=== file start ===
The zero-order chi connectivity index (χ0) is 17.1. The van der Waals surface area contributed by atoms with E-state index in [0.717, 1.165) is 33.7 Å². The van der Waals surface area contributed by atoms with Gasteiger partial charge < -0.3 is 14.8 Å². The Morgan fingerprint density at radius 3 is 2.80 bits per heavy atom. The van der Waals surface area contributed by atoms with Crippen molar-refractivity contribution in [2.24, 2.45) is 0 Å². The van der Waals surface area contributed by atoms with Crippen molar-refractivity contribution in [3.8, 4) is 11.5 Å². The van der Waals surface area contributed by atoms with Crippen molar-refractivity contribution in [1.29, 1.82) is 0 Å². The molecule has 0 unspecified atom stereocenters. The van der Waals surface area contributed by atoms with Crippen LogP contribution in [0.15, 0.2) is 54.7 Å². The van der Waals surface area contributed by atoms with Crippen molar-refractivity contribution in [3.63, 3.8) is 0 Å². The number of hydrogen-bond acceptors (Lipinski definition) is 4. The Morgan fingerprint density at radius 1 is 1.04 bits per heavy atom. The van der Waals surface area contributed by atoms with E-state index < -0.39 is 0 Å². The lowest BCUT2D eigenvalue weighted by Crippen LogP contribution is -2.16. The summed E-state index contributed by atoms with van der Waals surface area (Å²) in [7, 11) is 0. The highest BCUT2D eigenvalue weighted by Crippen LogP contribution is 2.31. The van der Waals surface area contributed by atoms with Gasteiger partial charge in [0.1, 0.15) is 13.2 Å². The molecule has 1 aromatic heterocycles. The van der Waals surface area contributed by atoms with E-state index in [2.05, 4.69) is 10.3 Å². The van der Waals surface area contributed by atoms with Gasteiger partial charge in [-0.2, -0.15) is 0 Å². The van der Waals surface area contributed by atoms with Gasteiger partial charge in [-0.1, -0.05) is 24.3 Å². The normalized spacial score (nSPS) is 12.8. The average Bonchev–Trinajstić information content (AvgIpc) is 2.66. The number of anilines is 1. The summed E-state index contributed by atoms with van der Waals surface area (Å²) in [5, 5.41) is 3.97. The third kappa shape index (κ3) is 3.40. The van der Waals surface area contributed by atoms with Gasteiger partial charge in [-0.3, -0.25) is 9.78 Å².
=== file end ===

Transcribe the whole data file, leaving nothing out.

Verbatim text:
The zero-order chi connectivity index (χ0) is 17.1. The van der Waals surface area contributed by atoms with E-state index in [0.717, 1.165) is 33.7 Å². The van der Waals surface area contributed by atoms with Gasteiger partial charge < -0.3 is 14.8 Å². The Morgan fingerprint density at radius 3 is 2.80 bits per heavy atom. The van der Waals surface area contributed by atoms with Crippen molar-refractivity contribution in [2.24, 2.45) is 0 Å². The van der Waals surface area contributed by atoms with Crippen molar-refractivity contribution in [3.8, 4) is 11.5 Å². The van der Waals surface area contributed by atoms with Crippen molar-refractivity contribution in [1.29, 1.82) is 0 Å². The molecule has 0 unspecified atom stereocenters. The van der Waals surface area contributed by atoms with Crippen LogP contribution in [0.15, 0.2) is 54.7 Å². The van der Waals surface area contributed by atoms with Crippen molar-refractivity contribution in [3.63, 3.8) is 0 Å². The number of hydrogen-bond acceptors (Lipinski definition) is 4. The Morgan fingerprint density at radius 1 is 1.04 bits per heavy atom. The van der Waals surface area contributed by atoms with E-state index < -0.39 is 0 Å². The lowest BCUT2D eigenvalue weighted by Crippen LogP contribution is -2.16. The summed E-state index contributed by atoms with van der Waals surface area (Å²) in [7, 11) is 0. The highest BCUT2D eigenvalue weighted by Crippen LogP contribution is 2.31. The van der Waals surface area contributed by atoms with Gasteiger partial charge in [0.1, 0.15) is 13.2 Å². The molecule has 1 aromatic heterocycles. The van der Waals surface area contributed by atoms with E-state index in [2.05, 4.69) is 10.3 Å². The van der Waals surface area contributed by atoms with Gasteiger partial charge in [-0.2, -0.15) is 0 Å². The van der Waals surface area contributed by atoms with Gasteiger partial charge in [-0.1, -0.05) is 24.3 Å². The normalized spacial score (nSPS) is 12.8. The average Bonchev–Trinajstić information content (AvgIpc) is 2.66. The number of anilines is 1. The summed E-state index contributed by atoms with van der Waals surface area (Å²) in [5, 5.41) is 3.97. The third kappa shape index (κ3) is 3.40. The van der Waals surface area contributed by atoms with Gasteiger partial charge in [-0.3, -0.25) is 9.78 Å².